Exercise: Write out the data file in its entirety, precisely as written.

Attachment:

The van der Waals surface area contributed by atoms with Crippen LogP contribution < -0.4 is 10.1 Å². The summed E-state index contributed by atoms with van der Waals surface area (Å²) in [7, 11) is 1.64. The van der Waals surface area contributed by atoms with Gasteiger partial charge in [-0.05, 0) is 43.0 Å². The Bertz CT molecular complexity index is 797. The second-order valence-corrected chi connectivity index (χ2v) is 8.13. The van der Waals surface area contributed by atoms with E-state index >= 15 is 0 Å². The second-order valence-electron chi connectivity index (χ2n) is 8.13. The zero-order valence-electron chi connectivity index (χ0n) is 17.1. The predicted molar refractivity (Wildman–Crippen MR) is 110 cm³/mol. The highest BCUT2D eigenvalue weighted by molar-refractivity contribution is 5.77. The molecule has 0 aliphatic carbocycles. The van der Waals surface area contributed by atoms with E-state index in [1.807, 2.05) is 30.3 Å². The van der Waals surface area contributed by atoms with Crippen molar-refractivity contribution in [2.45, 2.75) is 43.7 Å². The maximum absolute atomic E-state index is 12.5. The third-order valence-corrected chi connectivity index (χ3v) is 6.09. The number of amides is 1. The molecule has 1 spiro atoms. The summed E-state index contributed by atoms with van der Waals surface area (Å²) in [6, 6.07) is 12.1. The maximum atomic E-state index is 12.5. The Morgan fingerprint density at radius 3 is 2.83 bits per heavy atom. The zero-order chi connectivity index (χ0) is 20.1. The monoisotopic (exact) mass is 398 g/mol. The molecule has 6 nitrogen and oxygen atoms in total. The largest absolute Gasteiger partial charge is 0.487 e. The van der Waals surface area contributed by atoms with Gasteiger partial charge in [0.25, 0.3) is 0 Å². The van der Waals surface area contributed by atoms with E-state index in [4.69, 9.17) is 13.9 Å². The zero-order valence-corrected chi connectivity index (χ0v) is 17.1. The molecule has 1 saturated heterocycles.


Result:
The van der Waals surface area contributed by atoms with Crippen LogP contribution < -0.4 is 10.1 Å². The summed E-state index contributed by atoms with van der Waals surface area (Å²) in [7, 11) is 1.64. The van der Waals surface area contributed by atoms with Gasteiger partial charge in [-0.05, 0) is 43.0 Å². The Bertz CT molecular complexity index is 797. The second-order valence-corrected chi connectivity index (χ2v) is 8.13. The van der Waals surface area contributed by atoms with E-state index >= 15 is 0 Å². The second-order valence-electron chi connectivity index (χ2n) is 8.13. The zero-order valence-electron chi connectivity index (χ0n) is 17.1. The predicted molar refractivity (Wildman–Crippen MR) is 110 cm³/mol. The highest BCUT2D eigenvalue weighted by molar-refractivity contribution is 5.77. The molecule has 0 aliphatic carbocycles. The van der Waals surface area contributed by atoms with E-state index in [1.807, 2.05) is 30.3 Å². The van der Waals surface area contributed by atoms with Crippen molar-refractivity contribution in [2.45, 2.75) is 43.7 Å². The maximum absolute atomic E-state index is 12.5. The third-order valence-corrected chi connectivity index (χ3v) is 6.09. The number of amides is 1. The molecule has 1 spiro atoms. The summed E-state index contributed by atoms with van der Waals surface area (Å²) in [6, 6.07) is 12.1. The maximum atomic E-state index is 12.5. The Morgan fingerprint density at radius 3 is 2.83 bits per heavy atom. The zero-order chi connectivity index (χ0) is 20.1. The monoisotopic (exact) mass is 398 g/mol. The molecule has 6 nitrogen and oxygen atoms in total. The largest absolute Gasteiger partial charge is 0.487 e. The van der Waals surface area contributed by atoms with Gasteiger partial charge in [0.25, 0.3) is 0 Å². The van der Waals surface area contributed by atoms with E-state index in [4.69, 9.17) is 13.9 Å². The zero-order valence-corrected chi connectivity index (χ0v) is 17.1. The molecule has 1 saturated heterocycles.